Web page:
1. Florence Nightingale’s Environmental Theory She stated in her nursing notes that nursing "is an act of utilizing the environment of the patient to assist him in his recovery" (Nightingale 1860/1969), that it involves the nurse 's initiative to configure environmental settings appropriate for the gradual restoration of the patient 's health, and that external factors associated with the patient 's surroundings affect life or biologic and physiologic processes, and his development. She defined in her environmental theory are the following factors present in the patient 's environment: pure or fresh air, pure water, sufficient food supplies, sufficient drainage, cleanliness, light (especially direct sunlight). Any deficiency in one or more of these factors could lead to impaired functioning of life processes or diminished health status. The factors posed great significance during Nightingale 's time, when health institutions had poor sanitation, and health workers had little education and training and were frequently incompetent and unreliable in attending to the needs of the patients. Also emphasized in her environmental theory is the provision of a quiet or noise-free and warm environment, attending to patient 's dietary needs by assessment, documentation of time of food intake, and evaluating its effects on the patient.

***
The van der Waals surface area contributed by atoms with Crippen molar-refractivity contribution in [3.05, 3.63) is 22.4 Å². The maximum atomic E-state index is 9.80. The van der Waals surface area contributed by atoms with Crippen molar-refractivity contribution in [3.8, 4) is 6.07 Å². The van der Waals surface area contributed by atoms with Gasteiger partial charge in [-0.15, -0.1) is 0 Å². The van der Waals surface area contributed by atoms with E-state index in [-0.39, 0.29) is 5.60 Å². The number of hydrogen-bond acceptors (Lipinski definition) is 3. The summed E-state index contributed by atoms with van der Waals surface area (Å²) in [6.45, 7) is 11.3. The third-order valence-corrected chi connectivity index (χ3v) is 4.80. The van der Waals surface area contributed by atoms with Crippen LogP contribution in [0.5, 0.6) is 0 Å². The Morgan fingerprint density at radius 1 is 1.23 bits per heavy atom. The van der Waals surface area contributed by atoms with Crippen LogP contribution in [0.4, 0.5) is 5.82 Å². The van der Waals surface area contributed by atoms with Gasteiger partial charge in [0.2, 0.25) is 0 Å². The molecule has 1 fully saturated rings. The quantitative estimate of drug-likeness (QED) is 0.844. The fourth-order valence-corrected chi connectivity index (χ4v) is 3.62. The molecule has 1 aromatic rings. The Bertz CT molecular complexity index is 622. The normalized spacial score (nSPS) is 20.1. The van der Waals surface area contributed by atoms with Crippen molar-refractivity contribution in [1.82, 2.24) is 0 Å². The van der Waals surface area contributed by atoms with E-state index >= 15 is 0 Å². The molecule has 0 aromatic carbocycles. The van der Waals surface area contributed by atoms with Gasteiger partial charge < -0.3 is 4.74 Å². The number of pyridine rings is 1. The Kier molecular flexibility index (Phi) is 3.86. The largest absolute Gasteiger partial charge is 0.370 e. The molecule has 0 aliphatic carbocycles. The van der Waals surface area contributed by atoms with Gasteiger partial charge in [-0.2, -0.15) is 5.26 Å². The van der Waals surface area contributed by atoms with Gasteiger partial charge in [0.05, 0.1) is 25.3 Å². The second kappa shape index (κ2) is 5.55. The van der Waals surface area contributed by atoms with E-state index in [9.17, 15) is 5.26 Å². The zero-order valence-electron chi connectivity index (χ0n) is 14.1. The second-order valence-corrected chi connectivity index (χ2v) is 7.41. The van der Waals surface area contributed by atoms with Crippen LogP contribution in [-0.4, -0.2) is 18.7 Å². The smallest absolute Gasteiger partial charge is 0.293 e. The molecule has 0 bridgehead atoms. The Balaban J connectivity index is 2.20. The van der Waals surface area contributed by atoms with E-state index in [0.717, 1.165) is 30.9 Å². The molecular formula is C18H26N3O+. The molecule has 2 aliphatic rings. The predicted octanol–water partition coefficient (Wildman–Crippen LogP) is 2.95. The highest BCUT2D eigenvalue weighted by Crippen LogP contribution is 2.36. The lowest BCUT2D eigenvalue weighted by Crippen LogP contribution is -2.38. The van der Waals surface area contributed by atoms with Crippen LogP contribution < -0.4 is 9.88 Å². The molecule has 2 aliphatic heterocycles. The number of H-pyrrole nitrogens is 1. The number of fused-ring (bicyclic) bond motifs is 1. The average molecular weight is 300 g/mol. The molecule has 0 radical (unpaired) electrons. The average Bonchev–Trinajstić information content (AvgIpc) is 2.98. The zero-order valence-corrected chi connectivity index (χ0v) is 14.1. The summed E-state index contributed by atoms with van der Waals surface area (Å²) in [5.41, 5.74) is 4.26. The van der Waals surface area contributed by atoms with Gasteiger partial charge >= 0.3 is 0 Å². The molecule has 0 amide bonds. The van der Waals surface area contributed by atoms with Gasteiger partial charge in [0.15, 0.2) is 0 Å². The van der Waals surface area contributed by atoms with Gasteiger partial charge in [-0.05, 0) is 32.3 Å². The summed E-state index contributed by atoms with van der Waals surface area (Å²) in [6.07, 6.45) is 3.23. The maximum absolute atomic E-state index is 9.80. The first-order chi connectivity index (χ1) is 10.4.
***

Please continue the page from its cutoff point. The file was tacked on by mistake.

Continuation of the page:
Nightingale 's theory was shown to be applicable during the Crimean War when she, along with other nurses she had trained, took care of injured soldiers by attending to their immediate needs, when communicable diseases and rapid spread of infections were rampant in this early period in the development of disease-capable medicines. The practice of environment configuration according to patient 's health or disease condition is still applied today, in such cases as patients infected with Clostridium tetani (suffering from tetanus), who need minimal noise to